Saturday, 20 August 2011

Pompey and the Pop Art Ray

The undulate ray is perhaps the least common of the ray species targeted by anglers, indeed all undulates must be returned by law. Marine biologists are currently in the midst of a scientific survey of the undulate ray in the Solent to understand more about this rare and beautiful fish. The albeit limited data collected so far, suggests that these rays stay in the same general area throughout the year, much like their bigger relatives the common skate.

I travelled down to Portsmouth the night before as I had an early start ahead of me. My hastily booked bed and breakfast turned out to be a recently decommissioned care home complete with emergency night nurse alarms, that story will have to wait for another day!

I boarded Sea Juicer skippered by Rob Hicklin ready for a 6.45am sail. Portsmouth is an interesting place to sail from, as there is lots to see on the outward journey. There are a number of naval craft including the oldest commissioned ship in the navy, Nelson's Victory.

As well as the ships there are some interesting buildings. The Spinakker Tower at 170 metres in hight dominates the skyline as you leave Portsmouth Harbour. The Palmerston sea forts were built in the Solent to protect the eastern approaches to Portsmouth Harbour in 1859. One of these forts is apparently being developed as luxury apartments, presumably complete with helipad?

On the way out we stopped off to catch some mackerel for bait, however despite trying three marks only a handful of mackerel rewarded our efforts. I am convinced that substituting the lead weight for a shiny pirk improves the catch rate, especially when the mackerel are thin on the ground.

We drew lots for our fishing position and I drew a peg at the stern of the boat, generally considered the best spot for downtiding.
Rob explained that we would be anchoring in sixty foot of water over an area of broken ground off the Isle of Wight, where we could expect to catch smoothhounds, thornback and undulate rays. We arrived just before slack water and were told to expect rays in the first hour of the flood and again when the tide slackened off at high water. I tackled up with 20lb class gear and a four foot trace of 80lb line with a 4/0 hook which was baited with a fillet of mackerel.

Within a few minutes I had a series of vicious bangs on the rod tip and landed a small tope. We were to land several small tope between us during the day and lose a couple through bite offs.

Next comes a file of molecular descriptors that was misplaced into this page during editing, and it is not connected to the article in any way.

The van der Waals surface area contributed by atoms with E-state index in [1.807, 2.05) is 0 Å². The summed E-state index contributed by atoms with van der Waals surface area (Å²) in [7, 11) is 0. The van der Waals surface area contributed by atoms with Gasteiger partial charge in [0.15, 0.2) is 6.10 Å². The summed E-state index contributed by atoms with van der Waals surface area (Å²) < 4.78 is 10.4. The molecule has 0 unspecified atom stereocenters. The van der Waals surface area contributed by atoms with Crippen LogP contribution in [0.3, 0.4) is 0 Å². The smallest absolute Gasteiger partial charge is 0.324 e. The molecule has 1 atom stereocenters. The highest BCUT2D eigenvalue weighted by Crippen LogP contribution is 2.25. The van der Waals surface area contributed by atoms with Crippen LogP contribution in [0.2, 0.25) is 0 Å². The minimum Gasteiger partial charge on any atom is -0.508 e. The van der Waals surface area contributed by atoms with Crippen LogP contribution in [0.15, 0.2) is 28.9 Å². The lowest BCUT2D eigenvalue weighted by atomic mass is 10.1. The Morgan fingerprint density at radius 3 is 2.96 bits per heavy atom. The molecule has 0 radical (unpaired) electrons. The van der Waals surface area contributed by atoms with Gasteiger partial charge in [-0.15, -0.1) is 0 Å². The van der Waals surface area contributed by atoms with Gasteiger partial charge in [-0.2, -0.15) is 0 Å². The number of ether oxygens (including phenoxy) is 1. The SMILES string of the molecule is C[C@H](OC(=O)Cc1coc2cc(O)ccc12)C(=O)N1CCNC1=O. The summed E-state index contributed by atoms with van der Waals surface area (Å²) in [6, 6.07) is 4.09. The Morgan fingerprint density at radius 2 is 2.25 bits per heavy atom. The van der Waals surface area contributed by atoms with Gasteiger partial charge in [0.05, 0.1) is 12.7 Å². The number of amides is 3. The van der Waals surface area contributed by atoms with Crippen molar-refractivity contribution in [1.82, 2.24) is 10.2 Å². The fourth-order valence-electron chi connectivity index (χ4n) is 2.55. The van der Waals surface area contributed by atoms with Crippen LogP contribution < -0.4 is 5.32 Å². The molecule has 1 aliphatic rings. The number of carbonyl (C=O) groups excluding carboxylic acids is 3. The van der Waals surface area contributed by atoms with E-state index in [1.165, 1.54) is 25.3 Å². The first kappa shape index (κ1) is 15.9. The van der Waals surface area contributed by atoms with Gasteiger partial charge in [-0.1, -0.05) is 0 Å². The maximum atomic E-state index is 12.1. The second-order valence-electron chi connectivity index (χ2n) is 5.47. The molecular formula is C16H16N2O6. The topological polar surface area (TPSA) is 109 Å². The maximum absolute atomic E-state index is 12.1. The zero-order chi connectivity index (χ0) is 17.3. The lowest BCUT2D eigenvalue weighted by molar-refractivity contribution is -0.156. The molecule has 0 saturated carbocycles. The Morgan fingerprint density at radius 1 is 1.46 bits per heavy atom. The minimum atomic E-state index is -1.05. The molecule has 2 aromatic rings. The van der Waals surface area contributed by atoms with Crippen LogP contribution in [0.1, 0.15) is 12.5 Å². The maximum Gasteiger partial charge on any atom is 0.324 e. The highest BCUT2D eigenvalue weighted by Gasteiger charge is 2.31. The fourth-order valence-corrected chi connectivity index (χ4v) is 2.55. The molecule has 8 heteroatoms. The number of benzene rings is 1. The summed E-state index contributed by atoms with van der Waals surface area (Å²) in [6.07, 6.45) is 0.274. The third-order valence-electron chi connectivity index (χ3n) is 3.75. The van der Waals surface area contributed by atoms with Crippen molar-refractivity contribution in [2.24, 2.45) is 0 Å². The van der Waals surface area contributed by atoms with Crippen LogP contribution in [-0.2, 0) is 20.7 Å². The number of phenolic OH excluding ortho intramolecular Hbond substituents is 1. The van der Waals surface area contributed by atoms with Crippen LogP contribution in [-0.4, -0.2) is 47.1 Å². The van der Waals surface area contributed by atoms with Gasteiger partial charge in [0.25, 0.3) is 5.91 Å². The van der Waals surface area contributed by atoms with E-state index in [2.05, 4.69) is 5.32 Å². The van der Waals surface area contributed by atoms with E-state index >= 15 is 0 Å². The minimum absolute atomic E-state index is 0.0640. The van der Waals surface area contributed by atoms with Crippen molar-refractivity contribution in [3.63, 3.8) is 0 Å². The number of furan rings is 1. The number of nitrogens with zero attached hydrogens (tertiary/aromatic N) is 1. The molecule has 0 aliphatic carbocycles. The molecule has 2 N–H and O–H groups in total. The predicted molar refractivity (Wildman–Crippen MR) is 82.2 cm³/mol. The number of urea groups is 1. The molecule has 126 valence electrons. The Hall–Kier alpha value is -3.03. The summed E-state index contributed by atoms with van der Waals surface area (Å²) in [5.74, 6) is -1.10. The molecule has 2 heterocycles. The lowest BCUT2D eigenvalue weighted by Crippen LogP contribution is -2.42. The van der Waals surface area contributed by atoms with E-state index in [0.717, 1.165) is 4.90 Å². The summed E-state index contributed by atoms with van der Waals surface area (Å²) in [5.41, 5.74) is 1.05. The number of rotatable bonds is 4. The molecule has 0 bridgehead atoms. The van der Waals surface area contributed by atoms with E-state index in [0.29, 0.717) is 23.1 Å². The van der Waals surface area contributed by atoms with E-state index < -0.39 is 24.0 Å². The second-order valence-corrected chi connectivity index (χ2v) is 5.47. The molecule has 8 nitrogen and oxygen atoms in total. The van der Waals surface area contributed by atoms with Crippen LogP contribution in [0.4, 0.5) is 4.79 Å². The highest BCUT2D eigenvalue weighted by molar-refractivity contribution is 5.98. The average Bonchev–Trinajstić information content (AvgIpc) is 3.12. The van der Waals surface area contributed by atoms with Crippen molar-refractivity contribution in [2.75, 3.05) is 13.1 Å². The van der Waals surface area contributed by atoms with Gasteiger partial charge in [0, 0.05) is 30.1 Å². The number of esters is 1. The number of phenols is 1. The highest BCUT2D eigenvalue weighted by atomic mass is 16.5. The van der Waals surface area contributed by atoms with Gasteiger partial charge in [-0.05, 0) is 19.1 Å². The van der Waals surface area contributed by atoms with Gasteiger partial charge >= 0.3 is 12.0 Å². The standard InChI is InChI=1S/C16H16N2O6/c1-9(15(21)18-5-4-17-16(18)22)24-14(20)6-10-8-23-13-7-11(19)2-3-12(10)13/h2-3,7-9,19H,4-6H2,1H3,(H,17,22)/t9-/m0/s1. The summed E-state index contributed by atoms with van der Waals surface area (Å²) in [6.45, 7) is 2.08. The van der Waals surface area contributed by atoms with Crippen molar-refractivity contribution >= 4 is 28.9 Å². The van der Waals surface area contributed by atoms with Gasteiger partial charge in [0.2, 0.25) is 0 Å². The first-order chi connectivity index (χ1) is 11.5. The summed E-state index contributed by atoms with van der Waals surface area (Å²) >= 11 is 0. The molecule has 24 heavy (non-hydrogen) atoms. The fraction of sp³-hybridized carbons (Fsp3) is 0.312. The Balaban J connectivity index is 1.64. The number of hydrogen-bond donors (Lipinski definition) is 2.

You can usually tell when a ray bites, as there are a few gentle knocks as the ray settles on top of the bait, followed by the rod pulling over as the fish moves off. As Rob predicted an hour into the flood I landed a specimen 16lb undulate ray. The markings are exquisite, indeed Trevor Housby called them the "pop art ray". Other anglers added a couple of small thornbacks to the bag.

Rather than stick with the rays I decided to change tactics hoping for a common smoothhound. As we all know, smoothhounds love crab. These hounds hadn't read the rule book and my crab was ignored whilst squid produced. Baiting up with squid (a la Colin Penney) I didn't have to wait long before catching a couple of starries, the largest at 9.5lb was my best to date. I had a couple more smaller hounds including my first common before the bites dried up. Despite fishing through the flood the easing of the tide towards the end of the afternoon failed to produce the expecting run of fish.

Once the tide eased I unsuccessfully fished baited hokkais hoping for a tub gurnard. Other anglers who fished light had some black bream, scad, mackerel and a red gurnard between them. It was one happy angler that sailed back into Portsmouth Harbour that evening.

I spent a few hours fishing at Brighton Marina the following day hoping for a Red Mullet or Twaite Shad. Ideally I would have liked an evening tide rather than high tide at 4pm. I fished a two hook flapper with lugworm on one rod and floatfished mackerel strip on the other. Mackerel and garfish are great sport on light tackle, and although not numerous, I caught enough mackerel and garfish to feed the family and supplement my bait freezer. One of the problems with trying to mix styles is you do neither well and I missed a couple of bream bites on the legered bait. To avoid the wrasse I fished about twenty yards out and landed four small black bream, the angler next door asked me to ID his gurnard which turned out to be a small red mullet! With the wind strengthening I called it a day at 4pm as waves were starting to crash over the breakwater.